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Note From The Field: Fabian Rodas, Local Conservationist


Strategic Area: Wild Places -
Content Type: Blog
Country: Ecuador -

A note from Ecuadorian conservationist Fabián Rodas López.

Dear Friends,
It was a pleasure speaking with the Nature and Culture Community the other day about the Sangay – Podocarpus Connectivity Corridor. In case you missed the webinar, Sangay – Podocarpus is the first connectivity corridor in Ecuador and one of the few of its kind in the world! It was officially declared last year thanks to dedicated people like you.

Spanning 1.4 million acres of diverse and fragile ecosystems, Sangay – Podocarpus reflects Nature and Culture’s innovative conservation model focused on connecting protected areas. The corridor will establish critical ecological connectivity in Ecuador, which boosts biodiversity and resilience in degraded ecosystems, allows wildlife to move and migrate, safeguards genetic flow between populations, and ensures species are better able to adapt to the changing climate.
As one of Nature and Culture’s local conservationists in Ecuador, I work with communities and other partners to protect, sustainably manage, and secure connectivity in the corridor. Together we’ve made exciting progress! Approximately 75% of Sangay – Podocarpus is now under protected status in 15 areas declared by national or local governments and communities.
Ecuador’s newest National Park, Río Negro-Sopladora, is one such area in the corridor. Río Negro-Sopladora, located on the eastern slope of the Andes, falls within the Tropical Andes Biodiversity Hotspot, one of the most biologically rich areas on the planet. The natural treasures this park protects have just begun to be discovered and valued in a national and international context. Just last year, scientists discovered ten potential new species in the park– eight frogs, one salamander, and one caecilian.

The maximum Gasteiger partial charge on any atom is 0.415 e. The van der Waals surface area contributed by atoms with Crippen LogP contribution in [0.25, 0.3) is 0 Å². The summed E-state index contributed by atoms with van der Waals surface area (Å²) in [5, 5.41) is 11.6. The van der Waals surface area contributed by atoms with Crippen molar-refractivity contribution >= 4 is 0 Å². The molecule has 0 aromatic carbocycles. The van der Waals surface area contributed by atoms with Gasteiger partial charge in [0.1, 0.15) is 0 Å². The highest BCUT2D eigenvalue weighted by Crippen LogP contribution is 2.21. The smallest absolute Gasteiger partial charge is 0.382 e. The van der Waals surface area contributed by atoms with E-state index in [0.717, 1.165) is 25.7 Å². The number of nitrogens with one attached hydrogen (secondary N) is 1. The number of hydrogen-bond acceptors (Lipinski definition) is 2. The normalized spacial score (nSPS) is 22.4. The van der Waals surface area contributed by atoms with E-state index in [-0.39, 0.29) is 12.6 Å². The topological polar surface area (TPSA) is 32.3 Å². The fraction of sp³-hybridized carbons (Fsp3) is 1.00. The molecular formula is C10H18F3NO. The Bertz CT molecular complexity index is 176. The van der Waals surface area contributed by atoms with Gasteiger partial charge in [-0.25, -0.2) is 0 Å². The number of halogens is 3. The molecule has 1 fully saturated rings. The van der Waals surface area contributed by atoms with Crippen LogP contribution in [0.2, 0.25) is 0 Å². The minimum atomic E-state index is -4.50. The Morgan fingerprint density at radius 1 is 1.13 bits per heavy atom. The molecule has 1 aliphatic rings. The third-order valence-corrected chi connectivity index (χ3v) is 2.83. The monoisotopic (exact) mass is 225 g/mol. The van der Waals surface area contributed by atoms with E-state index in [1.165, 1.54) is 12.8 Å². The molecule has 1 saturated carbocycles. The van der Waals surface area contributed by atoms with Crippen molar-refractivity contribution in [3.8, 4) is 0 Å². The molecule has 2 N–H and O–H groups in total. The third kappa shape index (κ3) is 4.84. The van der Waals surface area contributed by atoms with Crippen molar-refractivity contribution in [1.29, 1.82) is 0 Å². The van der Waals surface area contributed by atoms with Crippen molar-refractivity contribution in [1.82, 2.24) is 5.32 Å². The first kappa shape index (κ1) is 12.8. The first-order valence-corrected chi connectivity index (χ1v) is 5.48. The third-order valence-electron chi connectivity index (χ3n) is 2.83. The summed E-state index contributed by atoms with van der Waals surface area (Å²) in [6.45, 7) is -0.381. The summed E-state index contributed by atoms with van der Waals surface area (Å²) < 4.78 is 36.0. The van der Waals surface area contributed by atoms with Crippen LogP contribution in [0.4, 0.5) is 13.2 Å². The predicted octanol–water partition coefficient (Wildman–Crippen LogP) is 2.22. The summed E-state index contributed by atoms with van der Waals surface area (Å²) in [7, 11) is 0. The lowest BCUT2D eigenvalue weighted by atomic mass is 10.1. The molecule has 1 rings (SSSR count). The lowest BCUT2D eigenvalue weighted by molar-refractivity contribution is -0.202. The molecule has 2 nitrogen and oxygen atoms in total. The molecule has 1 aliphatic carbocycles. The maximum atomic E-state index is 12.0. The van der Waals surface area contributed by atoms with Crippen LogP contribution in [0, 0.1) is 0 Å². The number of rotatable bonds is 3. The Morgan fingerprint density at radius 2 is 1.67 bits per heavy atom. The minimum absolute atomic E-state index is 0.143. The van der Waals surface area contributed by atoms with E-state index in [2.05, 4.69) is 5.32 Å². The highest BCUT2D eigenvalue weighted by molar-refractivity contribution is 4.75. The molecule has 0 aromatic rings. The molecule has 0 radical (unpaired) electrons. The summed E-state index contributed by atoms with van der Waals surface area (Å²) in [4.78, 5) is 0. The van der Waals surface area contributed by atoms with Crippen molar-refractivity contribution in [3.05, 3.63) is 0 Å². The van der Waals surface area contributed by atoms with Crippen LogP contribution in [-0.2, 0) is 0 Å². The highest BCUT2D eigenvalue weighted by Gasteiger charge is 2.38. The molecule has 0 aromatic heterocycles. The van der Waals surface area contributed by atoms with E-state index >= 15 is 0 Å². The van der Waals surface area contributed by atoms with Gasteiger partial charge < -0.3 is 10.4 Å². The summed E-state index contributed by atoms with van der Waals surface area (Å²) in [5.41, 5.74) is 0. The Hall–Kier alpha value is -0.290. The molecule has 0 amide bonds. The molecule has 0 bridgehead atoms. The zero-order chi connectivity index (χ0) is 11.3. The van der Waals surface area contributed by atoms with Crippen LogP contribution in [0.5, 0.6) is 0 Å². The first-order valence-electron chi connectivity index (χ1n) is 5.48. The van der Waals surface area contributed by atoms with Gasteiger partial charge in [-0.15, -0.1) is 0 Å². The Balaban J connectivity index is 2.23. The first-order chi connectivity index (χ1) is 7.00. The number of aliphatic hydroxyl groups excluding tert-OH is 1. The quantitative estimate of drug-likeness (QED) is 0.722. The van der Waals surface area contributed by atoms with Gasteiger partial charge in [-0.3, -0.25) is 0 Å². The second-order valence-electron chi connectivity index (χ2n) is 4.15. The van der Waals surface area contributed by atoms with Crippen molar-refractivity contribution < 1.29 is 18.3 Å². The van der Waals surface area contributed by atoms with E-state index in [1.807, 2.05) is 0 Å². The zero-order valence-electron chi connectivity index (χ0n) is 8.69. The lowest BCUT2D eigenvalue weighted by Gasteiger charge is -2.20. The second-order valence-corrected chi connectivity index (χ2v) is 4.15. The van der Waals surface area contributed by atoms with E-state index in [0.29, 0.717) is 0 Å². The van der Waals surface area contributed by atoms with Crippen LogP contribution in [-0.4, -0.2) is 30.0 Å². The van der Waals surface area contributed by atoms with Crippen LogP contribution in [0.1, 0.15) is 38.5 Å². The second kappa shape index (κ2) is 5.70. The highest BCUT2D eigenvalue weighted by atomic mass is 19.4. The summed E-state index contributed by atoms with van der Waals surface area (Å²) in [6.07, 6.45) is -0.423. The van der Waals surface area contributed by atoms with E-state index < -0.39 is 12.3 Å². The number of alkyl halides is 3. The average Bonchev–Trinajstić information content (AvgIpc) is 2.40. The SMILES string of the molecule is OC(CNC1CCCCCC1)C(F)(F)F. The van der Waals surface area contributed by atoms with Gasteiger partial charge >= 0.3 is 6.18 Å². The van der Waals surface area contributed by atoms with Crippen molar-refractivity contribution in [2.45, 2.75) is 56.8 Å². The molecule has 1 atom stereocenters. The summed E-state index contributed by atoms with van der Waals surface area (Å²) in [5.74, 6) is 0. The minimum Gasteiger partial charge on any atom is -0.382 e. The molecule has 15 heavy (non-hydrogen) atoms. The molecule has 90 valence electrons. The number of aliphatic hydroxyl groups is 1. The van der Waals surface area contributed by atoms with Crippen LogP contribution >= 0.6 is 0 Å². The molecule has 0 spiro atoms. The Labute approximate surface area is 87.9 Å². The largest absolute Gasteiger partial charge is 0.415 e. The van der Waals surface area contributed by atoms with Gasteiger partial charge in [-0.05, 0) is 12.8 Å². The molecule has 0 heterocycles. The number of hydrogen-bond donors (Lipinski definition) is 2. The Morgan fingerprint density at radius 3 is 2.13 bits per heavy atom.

A species recently discovered in Río Negro-Sopladora National Park. Photo by Juan Carlos Sánchez.
A few weeks ago, Nature and Culture achieved the creation of Santiago Municipal Conservation and Sustainable Use Area, which will act as a buffer zone for the national park. In linking protected areas, Santiago establishes habitat connectivity essential for far-ranging animals like the jaguar (Panthera onca) and spectacled bear (Tremarctos ornatus). We will continue working with local governments and communities, hydro-power companies, a water fund, and other stakeholders for the sustainable management of connected protected areas within the corridor.
As exciting as these achievements are, the threats to wild places like Sangay – Podocarpus continue, and our time to save them is short.
Scientists predict that human activities could drive more than one million species to extinction within the next fifty years. We risk losing species before we even learn they exist – a devastating reality.
Forest fires, increasingly frequent and uncontrollable, are affecting various parts of our continent like the Amazon rainforest, where only a few years ago, this was not conceivable. In Ecuador, people depend on rain predictability for their food and livelihoods. These variable conditions are increasing poverty and migration, further driving deforestation and habitat loss.
The economic crisis caused by the COVID-19 pandemic has forced many countries to reduce their budgets for conservation. Illegal activities such as mining, hunting, and logging have increased due to the lack of adequate patrols and rising prices of gold. Once these activities, legal or illegal, are established in natural ecosystems, it will take decades or centuries to return them to their original conditions, if ever.
Destructive activities like mining are devastating habitat and resulting in biodiversity loss.
In the nineteen years that I have worked at Nature and Culture, I am more convinced than ever that our community is capable of extraordinary things.
The local conservationists you support, including me, have made great progress in planning for the next few years of conservation work in Ecuador, Peru, Brazil, Colombia, Bolivia, and Mexico.
There is much work to be done, but with your support, we will continue working with communities, governments, universities, and other partners to develop innovative and sustainable processes to protect nature and culture.
Thank you for supporting local conservationists and communities in this great work to protect our planet.
Fabián Rodas López
Conservationist at Nature and Culture – Ecuador